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Making TV: The Long Road To Prohibition

Ken Burns has been called the greatest documentarian of our day. Here’s how his company, Florentine Films, makes documentaries.

By Michael Fickes

Prohibition co-directors Ken Burns and Lynn Novick.
Prohibition co-directors Ken Burns and Lynn Novick.

Walpole, N.H.-based Florentine Films worked for more than three years to produce Prohibition, the five-and-one-half hour Ken Burns’ documentary about the 18th amendment to the U.S. Constitution. The program aired on PBS in early October.

Why the long lead-time? “We always take time to reflect on the material, which helps us make better decisions about the story,” says Buddy Squires, an Oscar-nominated filmmaker, Emmy-winning director of photography, and founding member of Florentine.

Having worked on most major Ken Burns’ projects, Squires knows the process. Unlike most theatrical and television programming, Florentine Films documentaries begin with research and unscripted cinematography. Only after the lion’s share of photography, newsreels, filmed interviews and live film sequences come together is a script developed. Then comes a company-wide collaboration among the researchers, producers, editors and directors – Ken Burns and Lynn Novick, in the case of Prohibition – as the story is shaped, refined and knit together.

Researching Prohibition

In researching the project, Florentine Producer Sara Botstein and her team collected archival photographs, newsreel footage, diaries, letters, music and other primary research dating from the early 19th century through the first third of the 20th century. Sources included commercial and public archives, historical societies, libraries, personal collections and experts who were interviewed on camera.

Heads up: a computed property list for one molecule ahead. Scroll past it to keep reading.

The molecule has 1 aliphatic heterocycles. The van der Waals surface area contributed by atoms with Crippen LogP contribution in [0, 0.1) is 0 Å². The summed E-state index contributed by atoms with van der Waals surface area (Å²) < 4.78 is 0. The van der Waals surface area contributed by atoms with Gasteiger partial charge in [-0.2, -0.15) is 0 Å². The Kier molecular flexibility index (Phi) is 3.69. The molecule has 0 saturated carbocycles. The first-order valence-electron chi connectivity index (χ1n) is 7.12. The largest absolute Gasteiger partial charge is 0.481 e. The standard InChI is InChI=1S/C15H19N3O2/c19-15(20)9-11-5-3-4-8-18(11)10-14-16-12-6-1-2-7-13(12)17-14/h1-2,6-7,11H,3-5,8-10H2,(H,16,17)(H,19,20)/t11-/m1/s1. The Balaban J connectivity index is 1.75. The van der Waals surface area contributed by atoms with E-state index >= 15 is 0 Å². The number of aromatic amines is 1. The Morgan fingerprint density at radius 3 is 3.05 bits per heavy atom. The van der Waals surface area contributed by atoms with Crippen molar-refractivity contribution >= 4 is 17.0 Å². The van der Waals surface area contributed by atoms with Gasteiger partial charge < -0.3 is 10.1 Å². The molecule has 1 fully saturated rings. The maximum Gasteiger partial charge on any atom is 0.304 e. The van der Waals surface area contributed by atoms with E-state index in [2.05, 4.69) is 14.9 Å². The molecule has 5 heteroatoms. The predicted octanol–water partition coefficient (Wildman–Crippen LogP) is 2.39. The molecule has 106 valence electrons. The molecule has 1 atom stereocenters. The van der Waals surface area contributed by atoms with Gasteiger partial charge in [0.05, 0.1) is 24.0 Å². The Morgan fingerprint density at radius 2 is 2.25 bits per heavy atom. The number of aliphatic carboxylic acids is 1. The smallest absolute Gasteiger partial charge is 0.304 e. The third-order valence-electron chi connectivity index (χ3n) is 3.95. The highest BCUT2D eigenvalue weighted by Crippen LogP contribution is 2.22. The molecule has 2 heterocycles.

Botstein’s team logged each item individually in a FileMaker Pro database along with key search words to enable searching and retrieving. Then the materials were digitized and stored.

Shooting Prohibition

“I shoot without a script,” says Squires, who lensed Prohibition, along with Allen Moore and Stephen McCarthy. He shot the interviews – also unscripted – and collected live footage.

He shot with an Aaton XTR super-16 film camera with Kodak 7212 and 7219 film. For interviews, he used Canon 8-64 and 11-165 zoom lenses. For other material, he used the zooms, as well as a Canon 300 mm f/2.8 and Zeiss super speed primes.

Live footage in Prohibition includes period speakeasies such as Manhattan’s 21 Club and Old Town Bar. Squires also shot bourbon distilleries, breweries and restored 19th century towns, such as Old Sturbridge Village in Massachusetts, which helped establish one of the locations.
Squires used to shoot archival photography in the signature Ken Burns’ style –slow pans, push-ins and pullbacks – using an animation stand. “We discovered that a zoom lens distorted the edges of the photographs,” says Squires. Using the animation stand, Squires would aim the camera down at a photo positioned on the bed. The camera moved up and down to create push-ins and pullbacks. For pans, the bed moved north, south, east, and west. Today, the editorial team handles the camera moves on the photographs with a software application.

As the research on Prohibition approached completion, Geoffrey C. Ward developed the script, which the editorial team used to create the rough cut.

Editing Prohibition

Prohibition research materials included thousands of digitized photos and dozens of hours of newsreels. “We spent days looking everything over,” says Tricia Reidy, who edited the program along with Erik Ewers and Ryan Gifford. While the editors studied, apprentices assembled a 5.5-hour outline that included the narrator’s audio plus the audio and footage from the interviews.

The rough cut filled in the blanks. “We use Avid [Media Composers] to tell the story,” says Reidy. “Illustrating the narration is the jumping off point, but we also look for opportunities. For instance, we found newsreel footage of men removing a saloon sign and loading it into a cart along with photos labeled ‘last day before Prohibition’ showing men clinking glasses.”

In another happy accident, Wynton Marsalis was recording some music for the show and decided to whistle “Hard Times.” Reidy pounced on the tune and put it together with the montage. “It was a lovely opportunity,” she says.

Once completed, the EDL of the rough cut went to Goldcrest Post in New York City for finishing – more than three years after research into on the project got underway.


November 26, 2012